China Africa Rice Value Chain Conference 2023


The annual China Africa Rice Value Chain conference, organised by the World Food Programme (WFP), was held in Wuxi Jiangsu province, from the 19th to the 21st of June 2023. Attendees of the conference were a combination of Chinese state-owned companies with business operations in Africa, and African government officials or researchers. In both cases, participation in this event was centered on achieving their aim to foster and promote South-South cooperation in the field of agricultural development.

In the afternoon of June 19th a small-scale seminar, prior to the start of the conference, was held. The seminar contained two presentations on rice value chain enhancement in Africa: one from SFSA on Nigeria and Mali and the other was from WFP on Côte d’lvoire and Guinea. There was also a session where each participant in the conference shared their personal and professional experiences on the rice value chain in Africa. During these exchanges, a general consensus seemed to have been reached when assessing the Africa rice value chain and potential ameliorations.

In certain African regions, there are currently limited or inefficient infrastructures in place for rice production, including in terms of dams, irrigation processes, power generation, road infrastructures, storage facilities, etc. Thus, low machinery rates and significant losses incurred during the postharvest period have been one of the greatest challenges for rice production in Africa. The lack of financial solutions for accessing necessary machinery for production as well as inappropriate storage facilities and insufficient moisture management systems have been the main causes of such challenges.

During the conference, discussions arose on the current conditions of cooperation between both regions. In terms of the machineries involved in rice production, there is no major manufacturing company but rather a plurality of actors. For instance, two influential participants in the conference include the Swiss company Buhler and the Chinese company, Qili (齐鲤). While Buhler provides all sorts of industrial processing machines and systems for grains on an international level, Qili (齐鲤) is dedicated to providing affordable processing machines and equipment for rice. Many rice machineries manufacturers are small-medium sized companies based in Shandong or Henan provinces. Although many of these companies have the capacity to export necessary production machineries to Africa, they do not provide accompanying maintenance services in Africa due to a scattered market. The inaccessibility and unavailability for technical aid and other services severely limits the production capacity for rice in the continent, especially when equipment is malfunctioning.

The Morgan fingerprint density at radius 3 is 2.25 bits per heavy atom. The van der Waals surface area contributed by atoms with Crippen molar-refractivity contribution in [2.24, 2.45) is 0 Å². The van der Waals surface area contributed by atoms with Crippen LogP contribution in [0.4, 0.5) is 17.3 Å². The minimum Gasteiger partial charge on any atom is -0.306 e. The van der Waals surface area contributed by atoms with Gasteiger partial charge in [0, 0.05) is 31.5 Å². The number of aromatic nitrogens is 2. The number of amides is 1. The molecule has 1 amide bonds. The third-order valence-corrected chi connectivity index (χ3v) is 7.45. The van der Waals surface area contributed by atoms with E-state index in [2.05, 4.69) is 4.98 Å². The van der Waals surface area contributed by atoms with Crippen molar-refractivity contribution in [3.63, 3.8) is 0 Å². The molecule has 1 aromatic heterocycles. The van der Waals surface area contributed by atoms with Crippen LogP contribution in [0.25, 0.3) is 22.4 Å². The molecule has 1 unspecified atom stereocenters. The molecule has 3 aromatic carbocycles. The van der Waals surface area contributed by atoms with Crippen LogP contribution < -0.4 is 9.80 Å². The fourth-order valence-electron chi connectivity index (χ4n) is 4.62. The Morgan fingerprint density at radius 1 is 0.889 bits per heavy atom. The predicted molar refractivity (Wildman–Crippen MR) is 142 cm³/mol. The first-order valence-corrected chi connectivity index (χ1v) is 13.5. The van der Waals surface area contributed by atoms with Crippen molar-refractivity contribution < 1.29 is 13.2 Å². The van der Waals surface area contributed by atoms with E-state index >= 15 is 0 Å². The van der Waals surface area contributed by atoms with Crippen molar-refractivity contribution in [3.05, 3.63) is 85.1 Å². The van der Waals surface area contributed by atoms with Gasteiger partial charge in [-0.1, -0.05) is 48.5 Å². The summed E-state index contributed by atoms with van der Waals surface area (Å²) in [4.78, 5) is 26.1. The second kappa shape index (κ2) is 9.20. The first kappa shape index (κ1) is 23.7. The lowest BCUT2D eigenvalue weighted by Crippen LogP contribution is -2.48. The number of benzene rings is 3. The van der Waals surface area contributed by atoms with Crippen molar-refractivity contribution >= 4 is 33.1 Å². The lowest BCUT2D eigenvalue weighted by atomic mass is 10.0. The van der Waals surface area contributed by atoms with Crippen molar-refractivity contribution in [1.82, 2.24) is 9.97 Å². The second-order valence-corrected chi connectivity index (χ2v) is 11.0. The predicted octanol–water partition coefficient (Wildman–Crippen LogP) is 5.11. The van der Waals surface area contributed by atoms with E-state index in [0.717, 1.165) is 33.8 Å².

On the first day of the formal meeting, guest speakers were invited to present on the Chinese rice value chain and latest rice development trends that could be implemented in Africa. For example, a small steel storage tank has been developed which is affordable and could meet the needs of African farmers wanting to store small amounts of rice. Later in the afternoon, all the conference participants visited China’s latest strategic rice storage system, which includes a fully automated system for storing and distributing packed rice with a low-loss rate.

The second day of the conference included case-studies on four African countries to share their experiences in rice production and existing problems faced by their farmers. Limited processing capacities and bureaucratic challenges are often present in African countries, hindering rice production capabilities. Furthermore, there are few effective policies implemented, and even less that are successfully reinforced which aim to promote rice production in the continent. Each country thus highlighted the prevalence of low yields and high-loss rates, especially during the post-harvest period. Despite rapidly growing demands for rice, due to poor irrigation systems, production rates are not able to meet those demands.

During the conference, there were a lot of discourses on rice nutrition in Africa and thus there was a meaningful exchange of views on the potential of fortified rice in the region as a solution, with a special recommendation for parboiled rice. Adding elements in deficiency by griding and reshaping integrated rice is an excellent way to do this. However, at this point in time, this process has to be conducted overseas and exported to Africa, due to its current limitations in manufacturing capacity.

After the success of a similar project in India, the WFP director of Africa is very passionate about potentially implementing and shaping a similar initiative to the context of Africa. Future initiatives are being considered and discussed, in order to provide solutions to ensure growing production rates and provision of nutritional products in the case of Africa.